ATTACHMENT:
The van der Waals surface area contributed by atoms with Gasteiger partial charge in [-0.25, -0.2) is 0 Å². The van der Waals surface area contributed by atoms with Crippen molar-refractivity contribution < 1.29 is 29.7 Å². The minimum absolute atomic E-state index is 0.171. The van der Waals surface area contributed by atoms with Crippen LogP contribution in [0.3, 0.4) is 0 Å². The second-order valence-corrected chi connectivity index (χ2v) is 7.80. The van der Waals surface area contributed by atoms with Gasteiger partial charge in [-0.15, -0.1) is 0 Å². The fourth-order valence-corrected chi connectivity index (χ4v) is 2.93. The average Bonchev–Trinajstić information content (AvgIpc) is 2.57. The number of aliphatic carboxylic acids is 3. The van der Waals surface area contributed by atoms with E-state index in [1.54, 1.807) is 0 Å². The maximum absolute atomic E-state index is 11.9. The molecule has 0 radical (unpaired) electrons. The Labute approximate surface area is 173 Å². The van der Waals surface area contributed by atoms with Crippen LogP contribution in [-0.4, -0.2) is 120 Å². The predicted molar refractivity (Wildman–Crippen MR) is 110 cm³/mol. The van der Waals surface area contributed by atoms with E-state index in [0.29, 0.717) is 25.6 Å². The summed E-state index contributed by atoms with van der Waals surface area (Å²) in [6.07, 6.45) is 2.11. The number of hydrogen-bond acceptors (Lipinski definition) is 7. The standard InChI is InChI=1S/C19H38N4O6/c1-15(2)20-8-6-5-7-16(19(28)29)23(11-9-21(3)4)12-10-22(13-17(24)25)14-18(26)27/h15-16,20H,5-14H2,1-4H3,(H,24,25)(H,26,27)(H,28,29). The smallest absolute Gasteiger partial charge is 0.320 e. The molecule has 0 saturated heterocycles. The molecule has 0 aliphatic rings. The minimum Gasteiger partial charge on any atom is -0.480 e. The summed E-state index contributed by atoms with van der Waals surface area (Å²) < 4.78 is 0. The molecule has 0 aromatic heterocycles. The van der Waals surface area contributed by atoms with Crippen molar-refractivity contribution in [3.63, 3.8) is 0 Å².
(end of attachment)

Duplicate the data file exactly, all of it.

The van der Waals surface area contributed by atoms with Gasteiger partial charge in [-0.25, -0.2) is 0 Å². The van der Waals surface area contributed by atoms with Crippen molar-refractivity contribution < 1.29 is 29.7 Å². The minimum absolute atomic E-state index is 0.171. The van der Waals surface area contributed by atoms with Crippen LogP contribution in [0.3, 0.4) is 0 Å². The second-order valence-corrected chi connectivity index (χ2v) is 7.80. The van der Waals surface area contributed by atoms with Gasteiger partial charge in [-0.15, -0.1) is 0 Å². The fourth-order valence-corrected chi connectivity index (χ4v) is 2.93. The average Bonchev–Trinajstić information content (AvgIpc) is 2.57. The number of aliphatic carboxylic acids is 3. The van der Waals surface area contributed by atoms with E-state index in [1.54, 1.807) is 0 Å². The maximum absolute atomic E-state index is 11.9. The molecule has 0 radical (unpaired) electrons. The Labute approximate surface area is 173 Å². The van der Waals surface area contributed by atoms with Crippen LogP contribution in [-0.4, -0.2) is 120 Å². The predicted molar refractivity (Wildman–Crippen MR) is 110 cm³/mol. The van der Waals surface area contributed by atoms with E-state index in [0.29, 0.717) is 25.6 Å². The summed E-state index contributed by atoms with van der Waals surface area (Å²) in [6.07, 6.45) is 2.11. The number of hydrogen-bond acceptors (Lipinski definition) is 7. The standard InChI is InChI=1S/C19H38N4O6/c1-15(2)20-8-6-5-7-16(19(28)29)23(11-9-21(3)4)12-10-22(13-17(24)25)14-18(26)27/h15-16,20H,5-14H2,1-4H3,(H,24,25)(H,26,27)(H,28,29). The smallest absolute Gasteiger partial charge is 0.320 e. The molecule has 0 saturated heterocycles. The molecule has 0 aliphatic rings. The minimum Gasteiger partial charge on any atom is -0.480 e. The summed E-state index contributed by atoms with van der Waals surface area (Å²) < 4.78 is 0. The molecule has 0 aromatic heterocycles. The van der Waals surface area contributed by atoms with Crippen molar-refractivity contribution in [3.63, 3.8) is 0 Å².